"Two days after, Powhatan having disguised himselfe in the mostfearfullest manner he could, caused Capt. Smith to be brought forthto a great house in the woods and there upon a mat by the fire to beleft alone. Not long after from behinde a mat that divided thehouse, was made the most dolefullest noyse he ever heard: thenPowhatan more like a devill than a man with some two hundred more asblacke as himseffe, came unto him and told him now they were friends,and presently he should goe to James town, to send him two greatgunnes, and a gryndstone, for which he would give him the country ofCapahowojick, and for ever esteeme him as his sonn Nantaquoud. So toJames towne with 12 guides Powhatan sent him. That night theyquartered in the woods, he still expecting (as he had done all thislong time of his imprisonment) every houre to be put to one death orother; for all their feasting. But almightie God (by his divineprovidence) had mollified the hearts of those sterne Barbarians withcompassion. The next morning betimes they came to the Fort, whereSmith having used the salvages with what kindnesse he could, heshewed Rawhunt, Powhatan's trusty servant, two demiculverings and amillstone to carry Powhatan; they found them somewhat too heavie; butwhen they did see him discharge them, being loaded with stones, amongthe boughs of a great tree loaded with Isickles, the yce and branchescame so tumbling downe, that the poore Salvages ran away halfe deadwith feare. But at last we regained some conference with them andgave them such toys: and sent to Powhatan, his women, and childrensuch presents, and gave them in generall full content. Now in JamesTowne they were all in combustion, the strongest preparing once moreto run away with the Pinnace; which with the hazard of his life, withSakre falcon and musketshot, Smith forced now the third time to stayor sinke. Some no better then they should be had plotted with thePresident, the next day to have put him to death by the Leviticalllaw, for the lives of Robinson and Emry, pretending the fault was histhat had led them to their ends; but he quickly tooke such order withsuch Lawyers, that he layed them by the heeles till he sent some ofthem prisoners for England. Now ever once in four or five dayes,Pocahontas with her attendants, brought him so much provision, thatsaved many of their lives, that els for all this had starved withhunger.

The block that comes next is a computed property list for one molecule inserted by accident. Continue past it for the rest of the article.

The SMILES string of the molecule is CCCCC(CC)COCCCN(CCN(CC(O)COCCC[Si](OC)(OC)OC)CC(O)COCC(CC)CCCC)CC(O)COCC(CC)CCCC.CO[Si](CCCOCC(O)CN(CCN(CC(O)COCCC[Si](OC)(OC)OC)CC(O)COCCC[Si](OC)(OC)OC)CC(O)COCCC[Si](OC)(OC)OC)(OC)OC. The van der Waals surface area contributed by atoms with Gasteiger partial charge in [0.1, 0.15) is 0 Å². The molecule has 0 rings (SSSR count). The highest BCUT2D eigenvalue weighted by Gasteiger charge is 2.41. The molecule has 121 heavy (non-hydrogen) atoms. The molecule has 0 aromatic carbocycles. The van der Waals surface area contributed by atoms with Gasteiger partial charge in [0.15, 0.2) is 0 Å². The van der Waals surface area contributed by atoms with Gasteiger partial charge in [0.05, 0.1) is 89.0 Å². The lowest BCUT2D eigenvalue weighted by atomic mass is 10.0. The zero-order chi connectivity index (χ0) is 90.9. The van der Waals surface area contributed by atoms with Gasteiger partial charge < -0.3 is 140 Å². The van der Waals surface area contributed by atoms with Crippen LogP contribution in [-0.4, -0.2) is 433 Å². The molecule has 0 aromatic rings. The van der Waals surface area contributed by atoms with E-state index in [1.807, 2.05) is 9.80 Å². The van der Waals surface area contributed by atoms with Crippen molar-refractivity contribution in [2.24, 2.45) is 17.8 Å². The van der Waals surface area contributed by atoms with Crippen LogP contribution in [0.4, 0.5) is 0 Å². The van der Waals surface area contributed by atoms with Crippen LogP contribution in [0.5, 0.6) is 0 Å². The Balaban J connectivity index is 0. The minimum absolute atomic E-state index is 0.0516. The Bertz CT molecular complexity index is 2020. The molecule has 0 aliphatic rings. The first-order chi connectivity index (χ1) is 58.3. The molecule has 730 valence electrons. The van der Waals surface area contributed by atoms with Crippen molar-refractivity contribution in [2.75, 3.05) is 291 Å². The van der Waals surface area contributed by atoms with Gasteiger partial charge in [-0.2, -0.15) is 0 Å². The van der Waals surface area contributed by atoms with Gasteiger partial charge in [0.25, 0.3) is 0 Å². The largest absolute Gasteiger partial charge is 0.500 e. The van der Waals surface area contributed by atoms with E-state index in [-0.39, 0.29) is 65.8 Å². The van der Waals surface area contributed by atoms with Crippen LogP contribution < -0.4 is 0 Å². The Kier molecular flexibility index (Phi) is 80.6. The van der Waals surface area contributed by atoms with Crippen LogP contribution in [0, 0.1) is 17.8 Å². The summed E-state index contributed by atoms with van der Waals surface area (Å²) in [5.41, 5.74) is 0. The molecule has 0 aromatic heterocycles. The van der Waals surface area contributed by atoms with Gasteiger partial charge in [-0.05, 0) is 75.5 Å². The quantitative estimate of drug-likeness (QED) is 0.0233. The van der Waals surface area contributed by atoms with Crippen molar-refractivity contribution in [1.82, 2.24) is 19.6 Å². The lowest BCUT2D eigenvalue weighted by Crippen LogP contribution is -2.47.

Roger of Salerno was quite quiet till they regained the dining-room, where the fire had been comforted and the dates, raisins, ginger, figs, and cinnamon-scented sweetmeats set out, with the choicer wines, on the after-table. The Abbot seated himself, drew off his ring, dropped it, that all might hear the tinkle, into an empty silver cup, stretched his feet towards the hearth, and looked at the great gilt and carved rose in the barrel-roof. The silence that keeps from Compline to Matins had closed on their world. The bull-necked Friar watched a ray of sunlight split itself into colours on the rim of a crystal salt-cellar; Roger of Salerno had re-opened some discussion with Brother Thomas on a type of spotted fever that was baffling them both in England and abroad; John took note of the keen profile, and — it might serve as a note for the Great Luke — his hand moved to his bosom. The Abbot saw, and nodded permission. John whipped out silver-point and sketch-book.